With 50.8% of vote Lula’s victory was “mathematically defined,” says Brazil ‘s electoral body
Former president Luiz Inacio Lula da Silva has clinched victory over his right-wing rival Jair Bolsonaro in a tightly contested second round of Brazilian election on Sunday. With over 99% of districts reporting their final results, Lula’s victory was “mathematically defined,” according to the country’s election authority the Supreme Electoral Court (TSE).
Polls closed nationwide at 5pm local time (8pm GMT). Initial results showed Bolsonaro ahead, but just as in the first round of voting his lead eventually narrowed as more votes from da Silva’s strongholds were counted.
On October 2, da Silva, who served as president from 2003 to 2010, received over 48% of the vote, which was not enough to claim immediate victory in the first round.
New York Times production showing Bolsonaro as an enemy of the Amazon rainforest
Lula da Silva, who represents Brazil’s Workers’ Party, has focused his campaign on overcoming social inequality and alleviating poverty. Among the measures he proposes are raising taxes on the rich, widening the social safety net, and increasing the minimum wage.
A former union leader born into poverty, Lula organized strikes against Brazil’s military government in the 1970s. His two-term presidency was marked by a commodity-driven economic boom and he left office with record popularity.
However, his Workers Party was later tarred by a deep recession and a record-breaking corruption scandal that jailed him for 19 months on bribery convictions, which were overturned by the Supreme Court last year.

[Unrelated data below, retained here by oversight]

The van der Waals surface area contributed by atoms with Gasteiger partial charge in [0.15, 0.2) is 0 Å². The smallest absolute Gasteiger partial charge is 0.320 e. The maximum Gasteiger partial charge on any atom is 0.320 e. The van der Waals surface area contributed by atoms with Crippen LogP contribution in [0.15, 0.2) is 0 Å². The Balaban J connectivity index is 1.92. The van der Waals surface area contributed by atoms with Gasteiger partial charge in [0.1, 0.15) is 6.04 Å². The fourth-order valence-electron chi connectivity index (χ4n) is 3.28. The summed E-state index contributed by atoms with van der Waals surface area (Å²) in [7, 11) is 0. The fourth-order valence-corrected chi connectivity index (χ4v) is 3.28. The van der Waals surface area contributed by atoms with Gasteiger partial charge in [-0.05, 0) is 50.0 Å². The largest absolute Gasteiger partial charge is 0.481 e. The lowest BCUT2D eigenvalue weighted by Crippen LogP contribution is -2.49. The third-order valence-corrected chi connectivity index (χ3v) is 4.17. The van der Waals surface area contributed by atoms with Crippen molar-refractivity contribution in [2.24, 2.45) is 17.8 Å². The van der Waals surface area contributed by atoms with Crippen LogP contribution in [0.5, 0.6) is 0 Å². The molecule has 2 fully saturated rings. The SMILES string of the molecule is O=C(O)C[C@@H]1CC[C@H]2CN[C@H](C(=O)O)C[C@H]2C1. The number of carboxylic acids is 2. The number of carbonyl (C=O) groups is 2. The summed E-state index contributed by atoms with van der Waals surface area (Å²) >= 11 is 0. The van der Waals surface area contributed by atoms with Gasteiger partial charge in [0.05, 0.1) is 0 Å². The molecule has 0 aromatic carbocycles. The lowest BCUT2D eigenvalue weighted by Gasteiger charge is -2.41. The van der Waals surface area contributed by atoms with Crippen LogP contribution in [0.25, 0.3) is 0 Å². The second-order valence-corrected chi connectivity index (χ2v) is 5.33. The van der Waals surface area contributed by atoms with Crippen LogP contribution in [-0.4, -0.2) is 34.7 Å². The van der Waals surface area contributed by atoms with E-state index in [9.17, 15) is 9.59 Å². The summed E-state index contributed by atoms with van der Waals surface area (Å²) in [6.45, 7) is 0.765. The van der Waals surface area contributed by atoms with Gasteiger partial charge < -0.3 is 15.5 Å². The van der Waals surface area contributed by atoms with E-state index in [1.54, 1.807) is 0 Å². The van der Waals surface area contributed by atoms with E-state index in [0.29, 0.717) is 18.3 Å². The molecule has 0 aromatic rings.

Bolsonaro’s campaign slogan has been ‘God, family, homeland, and liberty’. His vision of Brazil’s future includes privatizing the country’s state-owned oil company, opening the Amazon region to more mining, and easing gun regulations.
The incumbent repeatedly warned during his campaing that he will contest the results if he loses by a small margin, calling into question the reliability of Brazil’s electronic voting system.
Bolsonaro has repeatedly made baseless claims of electoral fraud and last year openly discussed refusing to accept the results of the vote. Electoral authorities are bracing for him to dispute the outcome, sources said, including security preparations in case his supporters take to the streets.
Lula is expected to take office January 1.
In his third term, Lula will confront a sluggish economy, tighter budget constraints and a more hostile legislature. Bolsonaro’s allies form the largest bloc in Congress after this month’s general election revealed the enduring strength of his conservative coalition.